2. Believing the Hype.  There are a lot of rumors going around our industry that we call hype.  Here are a few:
    • Locally built computers cost less and are better supported.  Our experience is that they usually cost about the same, sometimes even more, and their support needs average about 50% more than appropriate name brands.
    • It’s a Microsoft world, and we only want to run Microsoft.  As we objectively evaluate products, we can’t say that there’s one company that does it all better than anyone else.  The best way to minimize support costs is to be open to proven technologies that perform at high levels and require very little support.  In addition to the monthly patch updates to decrease their vulnerability, Microsoft network operating systems require a lot of support by people and other software. There was once a giant named IBM that people felt the same way about.  Others came along with better products and served better.  Don’t buy into marketing hype.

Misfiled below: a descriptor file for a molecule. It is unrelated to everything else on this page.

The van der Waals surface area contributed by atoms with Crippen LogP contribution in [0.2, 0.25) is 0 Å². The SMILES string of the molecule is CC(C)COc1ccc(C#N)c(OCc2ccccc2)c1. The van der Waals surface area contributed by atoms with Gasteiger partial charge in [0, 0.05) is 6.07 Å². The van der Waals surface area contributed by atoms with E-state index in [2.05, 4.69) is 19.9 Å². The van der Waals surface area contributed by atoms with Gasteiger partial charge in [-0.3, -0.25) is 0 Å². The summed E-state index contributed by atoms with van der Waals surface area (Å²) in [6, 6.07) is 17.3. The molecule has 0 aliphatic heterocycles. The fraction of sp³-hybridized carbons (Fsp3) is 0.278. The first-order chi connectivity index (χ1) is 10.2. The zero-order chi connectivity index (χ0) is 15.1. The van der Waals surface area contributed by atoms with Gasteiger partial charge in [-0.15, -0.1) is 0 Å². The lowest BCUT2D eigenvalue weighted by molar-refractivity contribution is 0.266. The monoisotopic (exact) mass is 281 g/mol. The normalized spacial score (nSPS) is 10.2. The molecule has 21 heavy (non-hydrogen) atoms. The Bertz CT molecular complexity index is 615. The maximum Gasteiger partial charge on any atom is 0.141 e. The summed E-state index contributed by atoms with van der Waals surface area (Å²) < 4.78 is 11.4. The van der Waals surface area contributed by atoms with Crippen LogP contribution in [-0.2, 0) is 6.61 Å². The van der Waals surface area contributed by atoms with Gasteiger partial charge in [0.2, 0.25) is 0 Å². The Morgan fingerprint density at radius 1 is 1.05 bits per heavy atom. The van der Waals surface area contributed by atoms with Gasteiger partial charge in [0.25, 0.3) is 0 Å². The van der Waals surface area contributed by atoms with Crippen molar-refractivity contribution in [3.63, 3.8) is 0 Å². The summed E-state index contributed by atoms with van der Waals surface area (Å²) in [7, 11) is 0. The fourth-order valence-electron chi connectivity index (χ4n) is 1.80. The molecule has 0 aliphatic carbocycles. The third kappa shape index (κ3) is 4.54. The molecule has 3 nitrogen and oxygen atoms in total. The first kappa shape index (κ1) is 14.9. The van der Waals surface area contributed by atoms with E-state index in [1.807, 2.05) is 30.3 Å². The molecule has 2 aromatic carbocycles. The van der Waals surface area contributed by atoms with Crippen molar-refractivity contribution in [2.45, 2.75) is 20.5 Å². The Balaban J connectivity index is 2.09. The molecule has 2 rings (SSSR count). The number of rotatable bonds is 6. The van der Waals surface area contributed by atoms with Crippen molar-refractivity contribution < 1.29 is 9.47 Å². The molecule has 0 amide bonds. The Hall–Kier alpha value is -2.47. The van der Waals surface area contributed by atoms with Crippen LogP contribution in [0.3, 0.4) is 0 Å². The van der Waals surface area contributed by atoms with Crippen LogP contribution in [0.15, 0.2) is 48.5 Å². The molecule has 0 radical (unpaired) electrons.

• Local network support is better than long distance support.  That depends on the quality of the strategy and engineering that goes in at implementation.  Local support— even at half the hourly rate of a high-quality national firm— can cost considerably more if the local firm doesn’t have the experience and training to match the national firm’s quality.